“I am afraid of the change.” I wrote in my journal only a few days ago. “I wish there was an alternative reality in which I didn’t feel the need to run or worry about the future.”

It is ironic, because only a couple of years ago, I yearned for change. I wanted a new beginning in a different country. I dreamt of new possibilities to shape my future. I longed to meet new people. Only a year ago, in fact, I remember how much I was afraid of stagnation. Being satisfied, fulfilled with one’s life seemed impossible. How could someone be content with everything they had? How come they did not try to achieve more? 

Now it feels like the excitement for new beginnings has expired as fear has started to dominate. The fear of uncertainty. The fear of failure. The fear of disappointment.

Perhaps the double lines on my rapid test, indicating a positive result, exacerbate all of these feelings. Time feels frozen as I watch people walking on Broadway from my window. In the meantime, pending assignments pile up; my inbox overflows with flagged emails, reminding me of the reality that I will soon return. Hope to return.

But this disorienting sense of unease with change is not just a product of these five days spent in isolation. The pandemic in general certainly has a big impact on it as circumstances seem to be constantly changing depending on public health guidelines. The abrupt ending of last semester is one such fresh memory. After tasting a little bit of normalcy, I hugged all my friends so tightly last December, almost sure that I wouldn’t see them again for months. No wonder I add “hopefully” to everything I say now.

It is not only the pandemic though. Time flows differently on this campus regardless of COVID-19. People start or break relationships only on a weekend. Majors change after attending only one “life-changing” class. Only one opportunity email turns friends into rivals. In this environment, it is natural to feel unsatisfied. It is natural to desire change. It is natural to feel as if we are running out of time.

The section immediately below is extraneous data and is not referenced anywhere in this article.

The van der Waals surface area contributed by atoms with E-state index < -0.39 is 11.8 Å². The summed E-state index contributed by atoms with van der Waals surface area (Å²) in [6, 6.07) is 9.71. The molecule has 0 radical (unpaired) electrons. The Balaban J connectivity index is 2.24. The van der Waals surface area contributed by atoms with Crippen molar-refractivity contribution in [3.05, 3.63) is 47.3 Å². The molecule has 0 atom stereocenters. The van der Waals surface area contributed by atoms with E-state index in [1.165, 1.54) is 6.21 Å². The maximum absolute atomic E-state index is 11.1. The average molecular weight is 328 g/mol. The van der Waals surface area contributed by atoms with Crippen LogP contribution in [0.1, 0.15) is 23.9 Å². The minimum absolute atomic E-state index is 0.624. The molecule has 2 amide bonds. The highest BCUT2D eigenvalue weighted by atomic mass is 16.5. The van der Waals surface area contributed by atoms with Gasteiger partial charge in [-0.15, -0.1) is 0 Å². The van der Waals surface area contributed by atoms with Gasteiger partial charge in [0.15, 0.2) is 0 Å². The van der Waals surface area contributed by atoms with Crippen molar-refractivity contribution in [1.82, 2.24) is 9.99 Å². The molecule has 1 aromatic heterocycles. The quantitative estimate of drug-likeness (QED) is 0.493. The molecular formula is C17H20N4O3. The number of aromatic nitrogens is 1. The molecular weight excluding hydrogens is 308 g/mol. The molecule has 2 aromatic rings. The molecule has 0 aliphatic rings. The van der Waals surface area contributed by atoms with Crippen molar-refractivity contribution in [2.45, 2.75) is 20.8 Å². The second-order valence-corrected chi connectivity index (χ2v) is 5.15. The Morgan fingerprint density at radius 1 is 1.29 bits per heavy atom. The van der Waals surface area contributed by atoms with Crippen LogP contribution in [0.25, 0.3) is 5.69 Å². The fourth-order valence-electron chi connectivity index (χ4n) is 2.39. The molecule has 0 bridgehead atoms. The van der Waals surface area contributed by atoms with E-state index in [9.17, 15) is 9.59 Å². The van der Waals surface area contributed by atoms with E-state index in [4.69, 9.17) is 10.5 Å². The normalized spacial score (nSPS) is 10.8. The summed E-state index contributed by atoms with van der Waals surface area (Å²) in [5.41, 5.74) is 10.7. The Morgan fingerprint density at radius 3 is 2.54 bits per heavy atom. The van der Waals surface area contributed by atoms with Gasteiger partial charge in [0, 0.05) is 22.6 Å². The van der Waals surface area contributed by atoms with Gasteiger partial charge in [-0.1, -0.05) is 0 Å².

It feels wrong to write “we are running out of time” when most of us are not even at legal drinking age. This feeling did not exist when we were only sixteen. But that’s the point. When life consists of home, school and friend hangouts, it is easy to think that we have it all figured out. In fact, that sense of security in my standing was the reason why I craved change so much. But as the transitions from all those steady states exponentially proliferate, there is not much room left for such a sense of security. Is the goal to live in those constantly evolving transitions or to reach a certain destination? I don’t know. Perhaps that is the paradox. Perhaps that is the unanswerable question. 

There is no right or wrong to feeling this way; no actionable item or solution. Contrary to my other articles, this is not a critique of the University’s policies or world politics. It is merely an acknowledgement, merely a validation for how some of us might be feeling recently. I don’t know if I will ever stop feeling as if I am running out of time. I don’t know if I will ever have a healthy relationship with change itself. But perhaps that’s the excitement, the beauty of it. Perhaps that’s why I yearn to return to my reality. Perhaps that’s why I would rather run out of time than to remain frozen in it.

SUDE YENILMEZ is a sophomore in Berkeley College. Her column, ‘Piecing Together,’ runs every other Thursday. Contact her at sude.yenilmez@yale.edu.